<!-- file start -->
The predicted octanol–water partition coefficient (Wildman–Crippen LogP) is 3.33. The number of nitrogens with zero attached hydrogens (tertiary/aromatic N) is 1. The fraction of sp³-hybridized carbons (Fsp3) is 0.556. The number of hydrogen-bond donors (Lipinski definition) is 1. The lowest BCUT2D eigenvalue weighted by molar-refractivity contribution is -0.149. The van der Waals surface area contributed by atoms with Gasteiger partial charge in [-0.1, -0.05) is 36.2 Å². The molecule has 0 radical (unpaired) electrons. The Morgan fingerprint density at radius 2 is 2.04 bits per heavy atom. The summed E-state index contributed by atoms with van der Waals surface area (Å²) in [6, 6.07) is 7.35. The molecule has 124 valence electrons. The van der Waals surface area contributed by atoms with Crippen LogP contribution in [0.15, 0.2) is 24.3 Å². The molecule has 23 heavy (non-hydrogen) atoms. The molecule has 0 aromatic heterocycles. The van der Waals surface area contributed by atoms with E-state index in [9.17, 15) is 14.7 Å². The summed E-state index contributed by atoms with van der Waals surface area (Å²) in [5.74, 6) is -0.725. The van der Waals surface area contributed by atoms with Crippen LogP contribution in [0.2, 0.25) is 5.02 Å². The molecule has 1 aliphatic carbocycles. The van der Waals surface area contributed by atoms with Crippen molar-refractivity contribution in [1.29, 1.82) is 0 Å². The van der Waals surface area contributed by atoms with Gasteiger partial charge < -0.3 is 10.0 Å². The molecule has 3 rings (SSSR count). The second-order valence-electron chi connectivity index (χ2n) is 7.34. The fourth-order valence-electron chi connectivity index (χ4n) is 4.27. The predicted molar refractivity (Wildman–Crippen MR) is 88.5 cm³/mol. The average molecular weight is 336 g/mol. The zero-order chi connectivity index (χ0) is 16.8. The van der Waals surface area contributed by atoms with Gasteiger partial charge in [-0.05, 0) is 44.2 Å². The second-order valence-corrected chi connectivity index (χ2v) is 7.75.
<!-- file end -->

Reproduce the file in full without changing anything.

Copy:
The predicted octanol–water partition coefficient (Wildman–Crippen LogP) is 3.33. The number of nitrogens with zero attached hydrogens (tertiary/aromatic N) is 1. The fraction of sp³-hybridized carbons (Fsp3) is 0.556. The number of hydrogen-bond donors (Lipinski definition) is 1. The lowest BCUT2D eigenvalue weighted by molar-refractivity contribution is -0.149. The van der Waals surface area contributed by atoms with Gasteiger partial charge in [-0.1, -0.05) is 36.2 Å². The molecule has 0 radical (unpaired) electrons. The Morgan fingerprint density at radius 2 is 2.04 bits per heavy atom. The summed E-state index contributed by atoms with van der Waals surface area (Å²) in [6, 6.07) is 7.35. The molecule has 124 valence electrons. The van der Waals surface area contributed by atoms with Crippen LogP contribution in [0.15, 0.2) is 24.3 Å². The molecule has 23 heavy (non-hydrogen) atoms. The molecule has 0 aromatic heterocycles. The van der Waals surface area contributed by atoms with E-state index in [9.17, 15) is 14.7 Å². The summed E-state index contributed by atoms with van der Waals surface area (Å²) in [5.74, 6) is -0.725. The van der Waals surface area contributed by atoms with Crippen LogP contribution in [0.2, 0.25) is 5.02 Å². The molecule has 1 aliphatic carbocycles. The van der Waals surface area contributed by atoms with Crippen molar-refractivity contribution in [1.29, 1.82) is 0 Å². The van der Waals surface area contributed by atoms with Gasteiger partial charge < -0.3 is 10.0 Å². The molecule has 3 rings (SSSR count). The second-order valence-electron chi connectivity index (χ2n) is 7.34. The fourth-order valence-electron chi connectivity index (χ4n) is 4.27. The predicted molar refractivity (Wildman–Crippen MR) is 88.5 cm³/mol. The average molecular weight is 336 g/mol. The zero-order chi connectivity index (χ0) is 16.8. The van der Waals surface area contributed by atoms with Gasteiger partial charge in [-0.05, 0) is 44.2 Å². The second-order valence-corrected chi connectivity index (χ2v) is 7.75.